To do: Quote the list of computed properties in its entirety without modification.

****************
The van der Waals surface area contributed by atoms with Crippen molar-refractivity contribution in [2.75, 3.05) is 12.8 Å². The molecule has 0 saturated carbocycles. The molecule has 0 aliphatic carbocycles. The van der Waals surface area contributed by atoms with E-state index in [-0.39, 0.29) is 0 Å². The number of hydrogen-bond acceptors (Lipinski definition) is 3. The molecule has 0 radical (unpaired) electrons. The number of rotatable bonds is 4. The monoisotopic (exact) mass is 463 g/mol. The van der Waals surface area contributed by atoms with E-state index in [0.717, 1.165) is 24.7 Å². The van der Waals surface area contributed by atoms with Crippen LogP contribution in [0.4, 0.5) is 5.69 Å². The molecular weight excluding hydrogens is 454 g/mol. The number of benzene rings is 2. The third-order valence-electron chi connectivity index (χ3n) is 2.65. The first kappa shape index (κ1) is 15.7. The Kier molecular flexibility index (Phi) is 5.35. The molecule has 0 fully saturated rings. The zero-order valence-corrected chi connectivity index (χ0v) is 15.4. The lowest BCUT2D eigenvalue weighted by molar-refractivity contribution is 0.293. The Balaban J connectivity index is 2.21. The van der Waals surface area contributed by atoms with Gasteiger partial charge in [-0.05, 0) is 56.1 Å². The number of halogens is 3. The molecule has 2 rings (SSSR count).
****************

The van der Waals surface area contributed by atoms with Crippen molar-refractivity contribution in [2.75, 3.05) is 12.8 Å². The molecule has 0 saturated carbocycles. The molecule has 0 aliphatic carbocycles. The van der Waals surface area contributed by atoms with E-state index in [-0.39, 0.29) is 0 Å². The number of hydrogen-bond acceptors (Lipinski definition) is 3. The molecule has 0 radical (unpaired) electrons. The number of rotatable bonds is 4. The monoisotopic (exact) mass is 463 g/mol. The van der Waals surface area contributed by atoms with E-state index in [0.717, 1.165) is 24.7 Å². The van der Waals surface area contributed by atoms with Crippen LogP contribution in [0.4, 0.5) is 5.69 Å². The molecular weight excluding hydrogens is 454 g/mol. The number of benzene rings is 2. The third-order valence-electron chi connectivity index (χ3n) is 2.65. The first kappa shape index (κ1) is 15.7. The Kier molecular flexibility index (Phi) is 5.35. The molecule has 0 fully saturated rings. The zero-order valence-corrected chi connectivity index (χ0v) is 15.4. The lowest BCUT2D eigenvalue weighted by molar-refractivity contribution is 0.293. The Balaban J connectivity index is 2.21. The van der Waals surface area contributed by atoms with Gasteiger partial charge in [-0.05, 0) is 56.1 Å². The number of halogens is 3. The molecule has 2 rings (SSSR count).